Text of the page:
For example, U.S. airline companies serve millions of passengers and create hundreds of billions of dollars of value each year. But in 2012, when the average airfare each way was $178, the airlines made only 37 cents per passenger trip. Compare them to Google , which creates less value but captures far more. Google brought in $50 billion in 2012 (versus $160 billion for the airlines), but it kept 21% of those revenues as profits—more than 100 times the airline industry’s profit margin that year. Google makes so much money that it is now worth three times more than every U.S. airline combined.

The airlines compete with each other, but Google stands alone.

While that phenomenon has changed somewhat – Google remains more profitable than the airlines, even with the airlines adopting a fee model to boost profits.


Google dominates its market. It’s a monopoly. Who’s second best to Google? Bing? Yahoo?

Really – who the hell even cares?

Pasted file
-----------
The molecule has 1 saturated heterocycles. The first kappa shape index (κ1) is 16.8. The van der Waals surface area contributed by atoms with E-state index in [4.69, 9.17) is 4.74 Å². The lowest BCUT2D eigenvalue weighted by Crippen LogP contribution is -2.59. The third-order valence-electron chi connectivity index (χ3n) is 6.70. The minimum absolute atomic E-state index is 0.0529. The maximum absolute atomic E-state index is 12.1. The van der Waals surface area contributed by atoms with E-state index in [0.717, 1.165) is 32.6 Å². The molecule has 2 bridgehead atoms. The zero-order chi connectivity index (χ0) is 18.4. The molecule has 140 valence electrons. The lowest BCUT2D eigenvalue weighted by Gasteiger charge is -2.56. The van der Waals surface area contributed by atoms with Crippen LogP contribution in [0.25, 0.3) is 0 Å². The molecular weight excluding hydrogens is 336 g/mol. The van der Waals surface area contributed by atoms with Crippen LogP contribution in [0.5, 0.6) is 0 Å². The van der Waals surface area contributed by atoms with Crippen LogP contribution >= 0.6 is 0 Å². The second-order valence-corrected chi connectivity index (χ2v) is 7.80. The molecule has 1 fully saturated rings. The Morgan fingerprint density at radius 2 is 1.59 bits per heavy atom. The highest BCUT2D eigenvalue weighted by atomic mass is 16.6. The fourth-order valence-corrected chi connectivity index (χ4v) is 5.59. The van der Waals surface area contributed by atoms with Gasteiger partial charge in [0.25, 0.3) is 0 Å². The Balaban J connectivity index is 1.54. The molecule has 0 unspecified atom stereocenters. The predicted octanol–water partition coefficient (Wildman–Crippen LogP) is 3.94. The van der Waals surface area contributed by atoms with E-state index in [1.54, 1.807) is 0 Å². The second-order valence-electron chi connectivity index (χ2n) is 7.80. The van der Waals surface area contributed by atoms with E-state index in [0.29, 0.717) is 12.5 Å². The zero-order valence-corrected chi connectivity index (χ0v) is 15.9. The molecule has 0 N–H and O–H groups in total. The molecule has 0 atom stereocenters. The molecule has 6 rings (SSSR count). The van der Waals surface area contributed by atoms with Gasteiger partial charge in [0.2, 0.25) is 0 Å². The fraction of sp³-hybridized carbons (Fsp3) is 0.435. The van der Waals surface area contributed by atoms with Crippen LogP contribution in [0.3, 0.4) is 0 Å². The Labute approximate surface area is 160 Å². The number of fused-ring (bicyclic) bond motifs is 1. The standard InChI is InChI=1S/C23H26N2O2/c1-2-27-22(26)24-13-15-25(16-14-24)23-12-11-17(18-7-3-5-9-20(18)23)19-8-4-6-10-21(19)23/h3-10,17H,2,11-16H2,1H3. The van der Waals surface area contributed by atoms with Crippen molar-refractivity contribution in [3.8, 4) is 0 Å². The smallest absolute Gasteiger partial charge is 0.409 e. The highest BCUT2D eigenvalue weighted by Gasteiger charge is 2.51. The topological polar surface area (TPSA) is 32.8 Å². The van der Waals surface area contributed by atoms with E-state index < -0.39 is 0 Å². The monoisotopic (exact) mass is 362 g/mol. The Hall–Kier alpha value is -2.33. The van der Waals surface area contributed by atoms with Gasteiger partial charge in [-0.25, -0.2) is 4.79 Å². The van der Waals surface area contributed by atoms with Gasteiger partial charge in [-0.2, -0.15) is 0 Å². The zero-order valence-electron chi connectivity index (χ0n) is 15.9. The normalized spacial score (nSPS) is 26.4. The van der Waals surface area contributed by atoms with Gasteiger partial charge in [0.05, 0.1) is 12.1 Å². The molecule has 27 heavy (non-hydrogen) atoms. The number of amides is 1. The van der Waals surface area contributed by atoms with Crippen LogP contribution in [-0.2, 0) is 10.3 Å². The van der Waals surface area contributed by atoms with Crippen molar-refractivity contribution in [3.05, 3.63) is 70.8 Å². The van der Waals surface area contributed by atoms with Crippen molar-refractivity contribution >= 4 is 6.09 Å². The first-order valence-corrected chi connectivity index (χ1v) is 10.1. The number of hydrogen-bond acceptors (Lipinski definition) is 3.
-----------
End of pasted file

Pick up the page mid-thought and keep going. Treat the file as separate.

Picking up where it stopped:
I mean that sincerely. While there are some people consumed with privacy and so they’re using DuckDuckGo and the rest – 70% of the market is Google.

That’s domination.

But why is domination important? It’s important really for three reasons:

One – Competition is pretty much BS as an analytical idea in the first place – for reasons I’ll explain when we get to the part of today’s presentation where I talk about being “incomparable” as part of your domination strategy.

Two – Domination affords better results internally and externally. Since a dominating firm doesn’t have to worry about competing with anyone, it has wider latitude to care about its workers, its products, services, customers, and its impact on the wider world. You don’t have that luxury when you’re getting nickel and dimed to death by competitors and barely scraping by in competition.

Three – Domination is the only way to mitigate the risks of the broader economy. The top 10% of any industry always have a job. The top 10% of any industry always survive the ups and downs. The top 10% of any industry always get the lion’s share of the profits, customers, and revenues.

In short, your industry is really composed of two groups – the 10% and then everybody else. If you’re not in that top 10% that owns the 90% of revenues, you’re literally fighting the rest of the entire market, the 90% of the competitors, for bottom 10% of the revenues